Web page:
Bernard Madoff’s feeder funds show up in the Panama Papers
2 other managers who used offshores to hide assets find themselves in jail
One fund manager says there is room for more transparency
The kinds of secret offshore companies that have hidden political corruption and tax evasion around the world are often used by Wall Street’s biggest money makers — the $2 trillion hedge fund industry.
The now-famous Panama Papers leak offers rare insight into the workings of this exclusive investment club.
Hedge funds accept individual investors with net worths of $1 million or more and worker pension funds with $5 million or more. They and their investors often locate in tax havens such as the Cayman Islands or the British Virgin Islands.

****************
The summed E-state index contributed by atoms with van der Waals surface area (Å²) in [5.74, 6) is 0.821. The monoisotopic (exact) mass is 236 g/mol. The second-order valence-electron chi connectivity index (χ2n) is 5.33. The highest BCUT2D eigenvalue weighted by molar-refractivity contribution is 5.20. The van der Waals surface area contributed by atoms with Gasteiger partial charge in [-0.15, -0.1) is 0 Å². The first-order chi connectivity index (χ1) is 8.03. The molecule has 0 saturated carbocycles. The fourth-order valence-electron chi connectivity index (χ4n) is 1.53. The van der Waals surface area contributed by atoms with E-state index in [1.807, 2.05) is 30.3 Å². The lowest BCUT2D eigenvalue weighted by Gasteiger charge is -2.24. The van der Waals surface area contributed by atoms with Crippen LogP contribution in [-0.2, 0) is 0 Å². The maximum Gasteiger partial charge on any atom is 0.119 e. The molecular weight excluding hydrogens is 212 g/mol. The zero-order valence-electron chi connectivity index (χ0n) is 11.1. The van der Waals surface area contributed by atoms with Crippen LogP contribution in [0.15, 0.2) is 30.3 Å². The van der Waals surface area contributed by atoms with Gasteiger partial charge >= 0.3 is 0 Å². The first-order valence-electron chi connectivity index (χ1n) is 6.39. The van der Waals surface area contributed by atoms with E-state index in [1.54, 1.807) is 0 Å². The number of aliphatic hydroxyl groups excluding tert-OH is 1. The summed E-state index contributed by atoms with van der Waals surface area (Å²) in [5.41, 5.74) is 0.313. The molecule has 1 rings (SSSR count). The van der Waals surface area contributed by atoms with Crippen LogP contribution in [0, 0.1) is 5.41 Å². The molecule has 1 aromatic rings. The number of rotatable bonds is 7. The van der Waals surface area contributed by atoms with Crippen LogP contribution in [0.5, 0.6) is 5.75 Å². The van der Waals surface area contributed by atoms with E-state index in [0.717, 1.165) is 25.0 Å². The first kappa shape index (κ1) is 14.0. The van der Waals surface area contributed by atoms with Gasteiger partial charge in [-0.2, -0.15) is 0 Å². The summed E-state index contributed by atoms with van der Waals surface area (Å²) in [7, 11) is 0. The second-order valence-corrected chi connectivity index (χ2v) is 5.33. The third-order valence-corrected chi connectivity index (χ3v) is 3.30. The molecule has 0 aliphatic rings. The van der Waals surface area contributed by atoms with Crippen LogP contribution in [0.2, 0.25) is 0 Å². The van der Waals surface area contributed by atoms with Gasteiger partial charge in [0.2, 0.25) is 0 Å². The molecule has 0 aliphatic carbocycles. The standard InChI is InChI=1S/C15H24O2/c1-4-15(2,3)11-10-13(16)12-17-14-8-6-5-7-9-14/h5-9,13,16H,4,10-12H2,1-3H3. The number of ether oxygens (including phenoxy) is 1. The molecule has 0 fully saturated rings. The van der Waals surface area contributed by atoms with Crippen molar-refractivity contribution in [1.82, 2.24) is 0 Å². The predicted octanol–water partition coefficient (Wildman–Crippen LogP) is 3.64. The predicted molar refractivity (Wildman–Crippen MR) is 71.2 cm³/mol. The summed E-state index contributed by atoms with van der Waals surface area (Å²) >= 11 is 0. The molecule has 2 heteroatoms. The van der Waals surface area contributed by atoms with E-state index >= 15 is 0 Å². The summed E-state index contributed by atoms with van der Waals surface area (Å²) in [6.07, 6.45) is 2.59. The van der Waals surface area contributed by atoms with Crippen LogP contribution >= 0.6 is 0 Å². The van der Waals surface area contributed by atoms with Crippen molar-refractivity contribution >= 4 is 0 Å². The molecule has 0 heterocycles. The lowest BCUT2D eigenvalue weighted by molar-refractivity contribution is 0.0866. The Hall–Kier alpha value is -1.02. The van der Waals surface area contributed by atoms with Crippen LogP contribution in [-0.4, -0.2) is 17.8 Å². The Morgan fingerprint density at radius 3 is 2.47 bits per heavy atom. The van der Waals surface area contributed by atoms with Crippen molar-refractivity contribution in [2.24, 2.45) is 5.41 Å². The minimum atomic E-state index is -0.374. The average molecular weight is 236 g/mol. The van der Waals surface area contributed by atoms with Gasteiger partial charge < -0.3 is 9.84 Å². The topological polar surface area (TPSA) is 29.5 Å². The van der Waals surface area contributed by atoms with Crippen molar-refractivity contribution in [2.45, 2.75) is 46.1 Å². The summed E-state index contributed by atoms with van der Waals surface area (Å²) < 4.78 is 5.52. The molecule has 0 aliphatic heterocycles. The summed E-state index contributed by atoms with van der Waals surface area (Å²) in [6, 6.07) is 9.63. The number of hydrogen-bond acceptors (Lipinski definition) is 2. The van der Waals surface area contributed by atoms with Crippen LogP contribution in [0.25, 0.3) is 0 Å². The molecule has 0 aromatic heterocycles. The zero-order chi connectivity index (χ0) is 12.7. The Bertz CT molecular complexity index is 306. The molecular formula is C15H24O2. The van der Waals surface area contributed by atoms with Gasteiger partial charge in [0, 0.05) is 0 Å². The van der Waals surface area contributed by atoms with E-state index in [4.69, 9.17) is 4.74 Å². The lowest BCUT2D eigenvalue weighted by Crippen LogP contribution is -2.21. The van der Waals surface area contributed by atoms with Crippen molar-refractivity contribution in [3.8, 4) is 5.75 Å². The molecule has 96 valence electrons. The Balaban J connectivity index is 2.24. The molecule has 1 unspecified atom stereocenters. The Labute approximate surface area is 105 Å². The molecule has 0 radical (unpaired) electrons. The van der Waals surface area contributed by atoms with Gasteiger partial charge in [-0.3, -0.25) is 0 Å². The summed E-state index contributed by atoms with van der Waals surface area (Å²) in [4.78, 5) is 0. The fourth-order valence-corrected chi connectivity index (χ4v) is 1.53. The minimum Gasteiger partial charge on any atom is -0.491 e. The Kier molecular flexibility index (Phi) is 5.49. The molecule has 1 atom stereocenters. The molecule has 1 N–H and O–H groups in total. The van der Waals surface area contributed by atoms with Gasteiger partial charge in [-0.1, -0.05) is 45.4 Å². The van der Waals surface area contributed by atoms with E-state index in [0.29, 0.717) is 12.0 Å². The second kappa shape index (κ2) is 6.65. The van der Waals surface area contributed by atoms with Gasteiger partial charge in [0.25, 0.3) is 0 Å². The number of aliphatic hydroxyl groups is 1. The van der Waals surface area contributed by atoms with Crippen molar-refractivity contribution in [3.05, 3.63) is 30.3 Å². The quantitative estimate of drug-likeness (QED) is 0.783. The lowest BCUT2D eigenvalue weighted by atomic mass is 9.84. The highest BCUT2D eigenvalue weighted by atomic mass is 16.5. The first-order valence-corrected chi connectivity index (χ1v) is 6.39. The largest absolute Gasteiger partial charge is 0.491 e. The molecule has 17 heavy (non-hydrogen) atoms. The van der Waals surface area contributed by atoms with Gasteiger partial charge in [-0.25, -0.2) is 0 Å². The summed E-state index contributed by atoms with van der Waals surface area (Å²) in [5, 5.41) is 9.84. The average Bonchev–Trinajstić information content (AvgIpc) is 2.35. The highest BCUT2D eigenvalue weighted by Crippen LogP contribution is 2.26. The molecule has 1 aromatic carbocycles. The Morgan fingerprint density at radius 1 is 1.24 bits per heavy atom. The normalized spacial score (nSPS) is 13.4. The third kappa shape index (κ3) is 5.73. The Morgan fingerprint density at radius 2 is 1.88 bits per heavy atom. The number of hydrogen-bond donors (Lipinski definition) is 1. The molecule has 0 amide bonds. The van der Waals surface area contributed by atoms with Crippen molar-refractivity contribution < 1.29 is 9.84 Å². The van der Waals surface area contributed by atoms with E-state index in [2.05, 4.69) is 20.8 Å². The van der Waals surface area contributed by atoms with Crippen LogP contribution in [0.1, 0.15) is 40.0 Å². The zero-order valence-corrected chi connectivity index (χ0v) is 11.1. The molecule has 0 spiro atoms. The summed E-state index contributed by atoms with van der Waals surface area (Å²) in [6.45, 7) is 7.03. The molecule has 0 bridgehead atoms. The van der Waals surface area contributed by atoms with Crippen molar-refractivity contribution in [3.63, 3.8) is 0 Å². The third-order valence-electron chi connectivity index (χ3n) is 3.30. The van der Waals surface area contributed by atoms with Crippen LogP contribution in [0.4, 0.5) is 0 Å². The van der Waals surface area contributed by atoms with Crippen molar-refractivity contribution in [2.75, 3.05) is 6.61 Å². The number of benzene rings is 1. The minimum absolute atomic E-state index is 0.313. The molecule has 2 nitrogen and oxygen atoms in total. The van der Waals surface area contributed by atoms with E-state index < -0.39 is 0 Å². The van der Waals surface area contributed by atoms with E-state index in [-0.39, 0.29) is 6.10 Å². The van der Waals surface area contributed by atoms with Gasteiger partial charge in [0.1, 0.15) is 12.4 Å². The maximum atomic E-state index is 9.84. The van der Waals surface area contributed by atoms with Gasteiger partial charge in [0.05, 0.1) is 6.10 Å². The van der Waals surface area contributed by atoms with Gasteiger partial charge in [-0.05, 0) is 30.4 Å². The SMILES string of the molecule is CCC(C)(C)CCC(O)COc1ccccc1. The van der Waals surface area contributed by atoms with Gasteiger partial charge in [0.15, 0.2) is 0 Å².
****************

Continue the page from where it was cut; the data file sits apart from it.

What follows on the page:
The names found in the leaked files from the Panamanian law firm Mossack Fonseca include two now-imprisoned hedge fund managers, a major “feeder fund” that was part of the largest-ever Ponzi scheme run by Bernard Madoff and several anonymous investors whose offshore companies became tangled in the Madoff web.
But the hedge fund managers and their investors identified in the leaked documents by McClatchy and partners underscore what has been a weakness in oversight: They often used secret offshore companies, which hid investor fraud and potentially unsavory investors from U.S. regulators.